What caused Dr. Rossiter to doubt his atheism? After achieving an important milestone in every academic’s life (publication in a major journal of his field), he and his wife celebrated. He stayed up after his wife went to bed, and he became plagued by the “big questions” about life:
Recommended: List Of Converts From Atheism To Christianity
“On what rational grounds could I care about the state of the planet (or even my family) after I’m gone? And what did I even mean by ‘good’ or ‘bad’? I couldn’t argue that any objective morality existed apart from our subjective experiences. Any moral laws that might objectively exist – whether or not anyone ascribes to them – would be beyond our grasp, and we would have no objective or rational reason to obey them if they did exist.
“Nothing mattered. This is Dennett’s ‘universal acid’ and Darwin’s ideas applied that acid to the human condition. If molecules led to cells, and cells to organs, and organs to bodies, then the ‘molecules-to-man’ hypothesis was true. We really were just wet computers responding to external stimuli in mechanical and unconscious ways. No soul, no consciousness. Just machines. I was completely and utterly devastated.”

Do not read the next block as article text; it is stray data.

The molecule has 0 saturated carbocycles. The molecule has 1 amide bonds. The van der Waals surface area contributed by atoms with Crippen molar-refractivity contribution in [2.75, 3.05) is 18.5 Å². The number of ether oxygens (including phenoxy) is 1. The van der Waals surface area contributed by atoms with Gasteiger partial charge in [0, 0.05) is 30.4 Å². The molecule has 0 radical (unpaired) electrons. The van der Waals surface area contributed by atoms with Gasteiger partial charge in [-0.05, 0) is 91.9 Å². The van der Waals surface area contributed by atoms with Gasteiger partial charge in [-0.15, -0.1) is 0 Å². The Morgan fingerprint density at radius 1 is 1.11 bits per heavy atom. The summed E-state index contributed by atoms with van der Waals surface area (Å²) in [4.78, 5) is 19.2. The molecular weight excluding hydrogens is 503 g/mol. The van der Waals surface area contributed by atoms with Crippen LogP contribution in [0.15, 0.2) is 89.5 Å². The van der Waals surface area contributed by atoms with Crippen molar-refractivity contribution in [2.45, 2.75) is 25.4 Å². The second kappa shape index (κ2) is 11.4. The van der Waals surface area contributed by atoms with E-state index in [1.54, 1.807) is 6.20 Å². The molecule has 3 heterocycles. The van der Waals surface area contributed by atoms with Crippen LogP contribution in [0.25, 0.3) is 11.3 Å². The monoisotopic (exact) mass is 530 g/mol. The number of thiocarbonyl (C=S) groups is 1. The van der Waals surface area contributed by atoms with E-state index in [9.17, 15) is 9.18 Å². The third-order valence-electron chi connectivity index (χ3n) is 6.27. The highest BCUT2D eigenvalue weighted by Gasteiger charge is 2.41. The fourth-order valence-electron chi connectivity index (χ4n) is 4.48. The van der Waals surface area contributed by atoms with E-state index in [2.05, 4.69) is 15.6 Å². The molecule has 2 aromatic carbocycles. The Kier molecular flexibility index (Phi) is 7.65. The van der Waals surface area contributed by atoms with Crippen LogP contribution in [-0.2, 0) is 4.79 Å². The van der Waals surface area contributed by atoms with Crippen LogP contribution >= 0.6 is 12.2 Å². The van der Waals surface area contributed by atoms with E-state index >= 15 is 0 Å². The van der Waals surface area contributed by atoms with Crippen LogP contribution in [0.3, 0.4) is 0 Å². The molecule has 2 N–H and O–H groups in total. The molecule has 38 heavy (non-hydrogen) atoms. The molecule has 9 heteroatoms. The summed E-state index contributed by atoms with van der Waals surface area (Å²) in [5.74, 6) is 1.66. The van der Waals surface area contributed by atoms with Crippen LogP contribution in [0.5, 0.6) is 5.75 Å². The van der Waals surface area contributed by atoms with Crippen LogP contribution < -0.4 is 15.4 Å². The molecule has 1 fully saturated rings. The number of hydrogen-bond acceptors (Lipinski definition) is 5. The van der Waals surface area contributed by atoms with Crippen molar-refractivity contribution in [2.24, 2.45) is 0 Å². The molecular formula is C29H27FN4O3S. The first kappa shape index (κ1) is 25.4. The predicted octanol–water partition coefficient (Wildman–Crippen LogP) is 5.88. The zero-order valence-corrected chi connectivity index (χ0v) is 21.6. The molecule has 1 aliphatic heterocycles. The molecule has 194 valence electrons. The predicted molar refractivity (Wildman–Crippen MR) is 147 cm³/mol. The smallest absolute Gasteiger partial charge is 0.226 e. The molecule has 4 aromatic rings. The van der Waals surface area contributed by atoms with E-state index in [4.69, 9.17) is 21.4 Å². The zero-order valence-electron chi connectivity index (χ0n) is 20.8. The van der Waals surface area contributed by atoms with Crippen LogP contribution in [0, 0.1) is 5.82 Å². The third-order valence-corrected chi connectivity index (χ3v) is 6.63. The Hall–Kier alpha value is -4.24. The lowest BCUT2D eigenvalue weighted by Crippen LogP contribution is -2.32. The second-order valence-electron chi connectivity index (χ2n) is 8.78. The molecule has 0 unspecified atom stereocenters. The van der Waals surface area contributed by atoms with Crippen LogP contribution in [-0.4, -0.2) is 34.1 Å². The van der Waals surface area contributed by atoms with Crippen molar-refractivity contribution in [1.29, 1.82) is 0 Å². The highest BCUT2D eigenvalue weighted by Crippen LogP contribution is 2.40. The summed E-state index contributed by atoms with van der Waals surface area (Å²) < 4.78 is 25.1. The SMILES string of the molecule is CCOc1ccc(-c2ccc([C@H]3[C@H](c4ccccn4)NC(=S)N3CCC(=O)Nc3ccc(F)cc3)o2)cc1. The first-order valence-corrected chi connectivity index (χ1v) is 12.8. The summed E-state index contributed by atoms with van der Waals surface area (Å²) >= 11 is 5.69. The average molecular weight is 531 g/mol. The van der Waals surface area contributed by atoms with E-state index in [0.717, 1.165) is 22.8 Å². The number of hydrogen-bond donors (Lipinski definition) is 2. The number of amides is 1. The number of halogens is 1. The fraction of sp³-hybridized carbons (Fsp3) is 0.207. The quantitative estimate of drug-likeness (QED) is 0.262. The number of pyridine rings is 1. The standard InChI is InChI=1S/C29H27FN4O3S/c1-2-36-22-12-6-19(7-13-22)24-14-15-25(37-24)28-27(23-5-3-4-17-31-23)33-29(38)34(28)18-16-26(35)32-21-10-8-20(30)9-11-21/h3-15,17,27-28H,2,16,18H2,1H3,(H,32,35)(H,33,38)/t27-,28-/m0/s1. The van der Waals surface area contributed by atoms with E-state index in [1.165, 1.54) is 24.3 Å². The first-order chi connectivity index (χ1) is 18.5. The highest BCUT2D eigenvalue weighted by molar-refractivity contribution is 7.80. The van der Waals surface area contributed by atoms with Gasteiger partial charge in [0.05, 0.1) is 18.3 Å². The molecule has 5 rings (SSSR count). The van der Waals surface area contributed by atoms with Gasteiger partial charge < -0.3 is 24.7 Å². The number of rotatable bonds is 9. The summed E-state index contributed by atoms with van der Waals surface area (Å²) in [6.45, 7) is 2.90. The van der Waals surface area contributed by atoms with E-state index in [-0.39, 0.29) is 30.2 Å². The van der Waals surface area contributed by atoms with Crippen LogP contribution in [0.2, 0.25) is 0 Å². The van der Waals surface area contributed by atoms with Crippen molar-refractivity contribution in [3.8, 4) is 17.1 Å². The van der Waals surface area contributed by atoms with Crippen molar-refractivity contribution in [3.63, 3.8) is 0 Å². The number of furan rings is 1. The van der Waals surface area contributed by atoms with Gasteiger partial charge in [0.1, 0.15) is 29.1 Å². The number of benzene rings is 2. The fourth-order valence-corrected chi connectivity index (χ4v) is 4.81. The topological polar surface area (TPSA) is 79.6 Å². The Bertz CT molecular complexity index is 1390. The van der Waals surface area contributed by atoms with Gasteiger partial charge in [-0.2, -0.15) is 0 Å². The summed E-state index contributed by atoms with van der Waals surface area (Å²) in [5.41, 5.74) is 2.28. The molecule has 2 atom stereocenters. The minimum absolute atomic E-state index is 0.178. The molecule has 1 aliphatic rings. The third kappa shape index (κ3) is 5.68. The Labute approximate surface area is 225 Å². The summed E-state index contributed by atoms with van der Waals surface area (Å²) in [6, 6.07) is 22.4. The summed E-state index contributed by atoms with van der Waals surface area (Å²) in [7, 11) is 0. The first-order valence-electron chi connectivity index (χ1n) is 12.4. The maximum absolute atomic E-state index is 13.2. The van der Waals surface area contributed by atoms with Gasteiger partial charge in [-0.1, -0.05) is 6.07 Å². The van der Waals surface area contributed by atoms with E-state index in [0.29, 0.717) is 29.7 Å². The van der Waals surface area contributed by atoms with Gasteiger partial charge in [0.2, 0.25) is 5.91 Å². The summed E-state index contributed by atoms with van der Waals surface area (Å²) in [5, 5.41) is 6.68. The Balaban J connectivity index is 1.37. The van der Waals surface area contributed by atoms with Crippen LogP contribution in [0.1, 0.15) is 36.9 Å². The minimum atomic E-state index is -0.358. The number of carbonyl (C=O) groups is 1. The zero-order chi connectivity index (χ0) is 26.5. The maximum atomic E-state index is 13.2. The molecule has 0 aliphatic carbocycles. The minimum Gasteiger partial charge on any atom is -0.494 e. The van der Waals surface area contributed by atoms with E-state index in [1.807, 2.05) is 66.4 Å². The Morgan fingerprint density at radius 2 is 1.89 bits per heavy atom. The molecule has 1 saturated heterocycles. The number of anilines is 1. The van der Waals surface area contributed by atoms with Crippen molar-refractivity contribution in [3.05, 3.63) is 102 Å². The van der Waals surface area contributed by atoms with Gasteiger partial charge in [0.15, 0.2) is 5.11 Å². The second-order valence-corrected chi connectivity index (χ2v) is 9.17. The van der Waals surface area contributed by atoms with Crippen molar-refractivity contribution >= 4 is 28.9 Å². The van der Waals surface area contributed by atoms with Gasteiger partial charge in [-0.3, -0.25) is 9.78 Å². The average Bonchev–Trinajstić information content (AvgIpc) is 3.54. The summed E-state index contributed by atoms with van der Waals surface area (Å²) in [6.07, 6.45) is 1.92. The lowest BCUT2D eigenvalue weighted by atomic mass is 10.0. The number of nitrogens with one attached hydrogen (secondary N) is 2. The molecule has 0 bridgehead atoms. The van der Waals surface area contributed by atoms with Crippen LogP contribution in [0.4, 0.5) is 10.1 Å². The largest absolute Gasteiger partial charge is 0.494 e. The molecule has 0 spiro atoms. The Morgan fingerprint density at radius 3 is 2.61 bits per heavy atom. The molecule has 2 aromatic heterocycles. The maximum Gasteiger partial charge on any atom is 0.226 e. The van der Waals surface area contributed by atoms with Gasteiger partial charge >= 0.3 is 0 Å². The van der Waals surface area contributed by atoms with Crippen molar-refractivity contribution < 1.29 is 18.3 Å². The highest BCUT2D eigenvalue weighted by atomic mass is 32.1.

When he had this soul-crushing crisis of realisation that atheism was philosophically bankrupt, and could not supply the foundation for the standards which he assumed, he realised the consequences of his reasoning were grim and that his current worldview wasn’t defensible.
This led to some serious soul-searching, He explored philosophy and psychology which included psychiatric counseling. His counselor was a Christian, and that intrigued him. Previous to this crisis, Rossiter would have dismissed or even attacked the therapist’s beliefs. Under these circumstances, however, it intrigued him that a professional and a person he could respect could hold to such beliefs. So he read some intellectuals who found belief in God to be both rational and compelling. This caused him to doubt his atheistic view of science, and eventually, he became a Christian. The university at which he now teaches is a Christian university in Pennsylvania.
In response to this, Rossiter wrote his book Shadow of Oz: Theistic Evolution and the Absent God. This book tells some of his personal story, but also attempts to address some of what he sees as increasingly bad science in the Christian camp.
Read few of Wayne Rossiter’s story below as written in his book Shadow of Oz